Speciation is one of the fundamental problems in the field of biology, being the source of ecological diversity on this planet. Understanding the consequences of climate change is essential, especially when we begin comprehending the mechanisms of incipient speciation. For example, there is recent evidence of emerging speciation barriers due to climate adaptation in Ficedula flycatchers1, insects such as butterflies, moths, apple maggot flies, and crickets2. A recent study by Krishna Swamy, Assistant Professor in the Biological and Life Sciences division, School of Arts and Sciences, Ahmedabad University, and his colleagues demonstrated a novel mechanism of speciation that can apply to all eukaryotic organisms, which include animals, plants, fungi, and protists. They successfully accounted for all the weak multiple genetic incompatibilities in introgressed hybrids of two closely related yeasts. Also, they discovered that the consequence of these incompatibilities is proteotoxic stress, as a novel driver of speciation. This work is published in Nature Communications. "Such weak incompatibilities can arise between populations due to changes in environmental or climatic conditions," the researchers say.
Professor Swamy explains the study: "When two populations of eukaryotic organisms cannot reproduce a fertile or a viable offspring, they are deemed two independent species. Genetic incompatibility, which leads to a failure in interactions between genes or proteins essential for the organism's survival, is one of the key drivers of eukaryotic speciation." The prevalent understanding of genetic incompatibility as a mechanism of evolution is limited to only two loci. However, multi-locus incompatibilities are commonly detected in both labs and the wild. "The multi-locus incompatibilities only demonstrate weak fitness defects when individual pairs of these loci are considered and have a severe fitness defect phenotype only when all the pairs are accounted for in an experiment, making it difficult to work with," he says.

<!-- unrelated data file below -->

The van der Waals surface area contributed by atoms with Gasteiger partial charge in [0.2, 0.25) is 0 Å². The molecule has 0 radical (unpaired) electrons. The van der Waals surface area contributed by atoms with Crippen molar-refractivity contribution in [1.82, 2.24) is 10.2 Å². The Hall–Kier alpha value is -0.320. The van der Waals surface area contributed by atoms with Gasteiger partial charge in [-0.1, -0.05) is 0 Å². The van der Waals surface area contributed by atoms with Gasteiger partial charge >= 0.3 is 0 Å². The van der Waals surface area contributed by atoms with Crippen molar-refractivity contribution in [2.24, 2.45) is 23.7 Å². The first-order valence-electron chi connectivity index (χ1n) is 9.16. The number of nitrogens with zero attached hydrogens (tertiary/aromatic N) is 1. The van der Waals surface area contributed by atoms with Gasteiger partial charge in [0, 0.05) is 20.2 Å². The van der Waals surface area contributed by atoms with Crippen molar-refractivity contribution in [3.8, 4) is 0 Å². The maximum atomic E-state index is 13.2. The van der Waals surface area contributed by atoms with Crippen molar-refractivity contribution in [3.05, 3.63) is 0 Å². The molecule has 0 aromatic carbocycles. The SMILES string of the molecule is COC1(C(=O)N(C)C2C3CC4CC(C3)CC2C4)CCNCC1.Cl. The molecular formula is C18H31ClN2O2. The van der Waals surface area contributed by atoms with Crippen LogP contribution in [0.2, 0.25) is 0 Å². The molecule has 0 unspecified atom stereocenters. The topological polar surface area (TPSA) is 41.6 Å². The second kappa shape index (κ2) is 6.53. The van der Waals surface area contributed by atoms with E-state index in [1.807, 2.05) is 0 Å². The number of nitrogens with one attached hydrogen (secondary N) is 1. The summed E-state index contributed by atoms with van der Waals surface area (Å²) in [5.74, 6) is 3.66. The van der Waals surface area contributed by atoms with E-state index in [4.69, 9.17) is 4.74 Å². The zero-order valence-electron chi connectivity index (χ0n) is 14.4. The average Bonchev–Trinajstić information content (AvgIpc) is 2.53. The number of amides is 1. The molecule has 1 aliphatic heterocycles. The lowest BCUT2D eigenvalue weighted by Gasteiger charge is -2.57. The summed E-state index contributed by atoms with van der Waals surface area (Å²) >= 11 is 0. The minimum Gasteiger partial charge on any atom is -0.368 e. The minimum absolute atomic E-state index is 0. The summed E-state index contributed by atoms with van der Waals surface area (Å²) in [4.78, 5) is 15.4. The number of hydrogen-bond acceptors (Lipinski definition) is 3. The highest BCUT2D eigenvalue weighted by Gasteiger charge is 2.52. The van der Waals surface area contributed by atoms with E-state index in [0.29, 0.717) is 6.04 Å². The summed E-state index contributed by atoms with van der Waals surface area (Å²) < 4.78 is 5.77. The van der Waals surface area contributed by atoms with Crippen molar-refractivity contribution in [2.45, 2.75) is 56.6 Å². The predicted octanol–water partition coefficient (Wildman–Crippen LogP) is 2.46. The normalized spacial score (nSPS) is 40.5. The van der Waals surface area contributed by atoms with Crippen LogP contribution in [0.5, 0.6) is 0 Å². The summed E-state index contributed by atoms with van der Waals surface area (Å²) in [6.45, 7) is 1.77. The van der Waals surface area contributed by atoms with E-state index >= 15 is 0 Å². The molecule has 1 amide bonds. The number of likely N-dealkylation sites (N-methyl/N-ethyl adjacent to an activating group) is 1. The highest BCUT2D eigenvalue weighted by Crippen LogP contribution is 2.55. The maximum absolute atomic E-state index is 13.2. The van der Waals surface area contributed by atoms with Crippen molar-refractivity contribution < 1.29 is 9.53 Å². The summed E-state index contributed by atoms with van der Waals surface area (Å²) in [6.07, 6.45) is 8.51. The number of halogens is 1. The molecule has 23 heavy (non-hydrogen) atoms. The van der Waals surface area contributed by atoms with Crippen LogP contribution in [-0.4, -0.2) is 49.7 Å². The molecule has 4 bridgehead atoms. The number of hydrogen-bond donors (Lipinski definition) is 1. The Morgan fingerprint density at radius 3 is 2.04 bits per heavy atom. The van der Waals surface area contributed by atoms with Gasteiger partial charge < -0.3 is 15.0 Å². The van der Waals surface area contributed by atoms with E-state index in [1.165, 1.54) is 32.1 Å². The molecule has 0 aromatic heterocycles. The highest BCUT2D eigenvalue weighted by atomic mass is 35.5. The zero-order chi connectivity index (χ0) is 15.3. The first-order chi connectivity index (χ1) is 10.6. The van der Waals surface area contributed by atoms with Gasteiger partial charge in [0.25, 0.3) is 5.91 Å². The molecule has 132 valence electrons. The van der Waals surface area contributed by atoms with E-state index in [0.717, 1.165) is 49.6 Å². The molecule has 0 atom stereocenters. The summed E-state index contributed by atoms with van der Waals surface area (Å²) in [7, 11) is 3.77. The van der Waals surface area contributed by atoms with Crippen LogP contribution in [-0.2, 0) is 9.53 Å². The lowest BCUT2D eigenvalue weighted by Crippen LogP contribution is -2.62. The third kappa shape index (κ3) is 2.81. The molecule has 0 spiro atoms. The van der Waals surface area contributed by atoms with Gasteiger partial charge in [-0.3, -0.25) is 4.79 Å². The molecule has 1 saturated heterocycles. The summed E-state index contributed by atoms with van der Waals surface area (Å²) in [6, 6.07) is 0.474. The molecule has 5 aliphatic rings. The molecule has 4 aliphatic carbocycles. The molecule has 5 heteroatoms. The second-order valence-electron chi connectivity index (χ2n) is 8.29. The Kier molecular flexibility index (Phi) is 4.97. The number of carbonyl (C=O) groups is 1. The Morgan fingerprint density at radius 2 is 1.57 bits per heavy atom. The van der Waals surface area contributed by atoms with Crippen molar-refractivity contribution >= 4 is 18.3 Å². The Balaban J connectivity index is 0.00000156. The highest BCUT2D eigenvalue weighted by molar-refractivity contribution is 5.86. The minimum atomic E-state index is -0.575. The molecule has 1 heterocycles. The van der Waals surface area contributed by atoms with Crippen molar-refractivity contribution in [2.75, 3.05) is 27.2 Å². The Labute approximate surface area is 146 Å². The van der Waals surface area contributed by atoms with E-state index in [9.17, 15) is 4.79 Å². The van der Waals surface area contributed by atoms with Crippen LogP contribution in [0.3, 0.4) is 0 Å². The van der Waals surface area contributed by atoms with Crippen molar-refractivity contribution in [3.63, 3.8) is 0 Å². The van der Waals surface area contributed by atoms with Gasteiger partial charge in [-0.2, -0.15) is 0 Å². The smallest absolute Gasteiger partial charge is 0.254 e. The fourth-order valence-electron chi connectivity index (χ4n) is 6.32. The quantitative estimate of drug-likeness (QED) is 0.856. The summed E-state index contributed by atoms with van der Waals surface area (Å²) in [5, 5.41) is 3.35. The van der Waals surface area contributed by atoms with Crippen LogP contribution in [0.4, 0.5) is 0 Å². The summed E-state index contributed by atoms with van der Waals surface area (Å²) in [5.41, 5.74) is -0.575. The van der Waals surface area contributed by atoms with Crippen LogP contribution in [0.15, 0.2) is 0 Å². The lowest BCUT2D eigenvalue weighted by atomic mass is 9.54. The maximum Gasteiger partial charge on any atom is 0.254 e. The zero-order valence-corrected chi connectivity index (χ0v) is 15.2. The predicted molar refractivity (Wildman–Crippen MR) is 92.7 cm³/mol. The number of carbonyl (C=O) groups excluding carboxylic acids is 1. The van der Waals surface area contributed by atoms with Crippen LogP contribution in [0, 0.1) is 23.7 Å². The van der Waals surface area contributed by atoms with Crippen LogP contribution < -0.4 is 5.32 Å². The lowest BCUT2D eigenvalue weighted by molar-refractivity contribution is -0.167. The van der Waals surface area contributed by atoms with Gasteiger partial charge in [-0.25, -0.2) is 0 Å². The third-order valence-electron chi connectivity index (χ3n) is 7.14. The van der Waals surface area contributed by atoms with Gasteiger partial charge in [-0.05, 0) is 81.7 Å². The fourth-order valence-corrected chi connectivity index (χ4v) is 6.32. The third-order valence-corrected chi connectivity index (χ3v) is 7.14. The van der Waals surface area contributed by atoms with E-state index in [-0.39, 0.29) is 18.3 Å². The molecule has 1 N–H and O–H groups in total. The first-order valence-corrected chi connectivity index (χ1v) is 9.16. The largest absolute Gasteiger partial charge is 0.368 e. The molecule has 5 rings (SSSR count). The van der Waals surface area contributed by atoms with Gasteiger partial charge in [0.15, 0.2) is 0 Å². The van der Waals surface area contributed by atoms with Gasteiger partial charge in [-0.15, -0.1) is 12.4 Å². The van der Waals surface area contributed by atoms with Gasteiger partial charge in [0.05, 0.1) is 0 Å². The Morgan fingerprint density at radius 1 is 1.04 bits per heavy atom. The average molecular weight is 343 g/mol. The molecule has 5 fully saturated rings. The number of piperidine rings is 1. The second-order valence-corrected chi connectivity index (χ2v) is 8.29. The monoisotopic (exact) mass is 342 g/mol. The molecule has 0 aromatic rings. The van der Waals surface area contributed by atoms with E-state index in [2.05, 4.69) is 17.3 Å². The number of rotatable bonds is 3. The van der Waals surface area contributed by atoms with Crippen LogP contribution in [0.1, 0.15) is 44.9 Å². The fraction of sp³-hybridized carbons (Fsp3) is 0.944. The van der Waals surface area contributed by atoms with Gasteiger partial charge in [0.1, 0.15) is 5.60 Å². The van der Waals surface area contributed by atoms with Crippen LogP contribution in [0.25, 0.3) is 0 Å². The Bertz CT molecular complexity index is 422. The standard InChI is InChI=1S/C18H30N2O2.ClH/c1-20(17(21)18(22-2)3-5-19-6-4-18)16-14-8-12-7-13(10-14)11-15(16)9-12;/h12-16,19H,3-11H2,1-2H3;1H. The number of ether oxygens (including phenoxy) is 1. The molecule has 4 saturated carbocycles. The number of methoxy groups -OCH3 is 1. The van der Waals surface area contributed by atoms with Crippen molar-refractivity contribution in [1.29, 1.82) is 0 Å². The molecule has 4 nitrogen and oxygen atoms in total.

The researchers demonstrated these complex incompatibilities using protein complexes, which are formed due to interactions between three or more proteins (e.g., ribosomes have 40 interacting proteins). They showed that when protein complexes are composed of proteins from two different species, they fail to successfully interact with each other, leading to the dissociation of all the proteins in the complex. Professor Swamy says, “Non-functional and misfolded proteins are usually degraded by proteasome, a cellular organelle responsible for maintaining protein homeostasis. In hybrids, proteasomes face a sudden avalanche of proteins marked for degradation and cause proteotoxic stress. In such a scenario, cells tend to conserve energy to fight the stress caused by proteotoxicity and truncate meiosis, i.e. sexual reproduction, and thus cause reproductive isolation between species (speciation).”
Implications of the Study
Understanding the mechanisms underlying speciation has diverse applications. For instance, cancer can be considered a species of cells in our body. The broad difference between species in the wild or nature and species (cancer cells) within a body is in how they procreate. In the wild, while eukaryotic procreate through sexual reproduction or meiosis, prokaryotic organisms multiply through asexual mitosis. Cancer, and several other diseases, also develop due to mitotic cell cycle defects. Professor Swamy explains, “When the cell cycle is defective, it has severe implications on genome stability and repair, causing high mutation rates, and in turn, causing aneuploidy among other phenotypes.”
In the study, the researchers have used introgressed hybrids of closely related yeast species that have almost all the genes common between them. These introgressed hybrids contain 14 to 15 chromosomes from one yeast and only one or two from its neighbouring donor yeast. This can emulate the level of genomic aberrations observed in mid-stage or late-stage cancer cells.
Interestingly, while the study primarily proposes a general mechanism of gene flow barrier between species, it also proposes potential mechanisms for how cancer cells can speciate or delineate from other normal cells of an organism. Professor Swamy says, “We have now performed evolution experiments using these introgressed hybrids, and we find the multi-chromosomal aneuploidy seen in almost all the evolved lineages (7/8) as a mechanism for accommodating foreign chromosomes. Chromosomal (multi) aneuploidy is a prominent phenotype observed during cancer progression. We thus feel that our findings can broaden our understanding of not only how ecological diversity emerges but also how diseases due to cell cycle defects, such as cancer, arise.”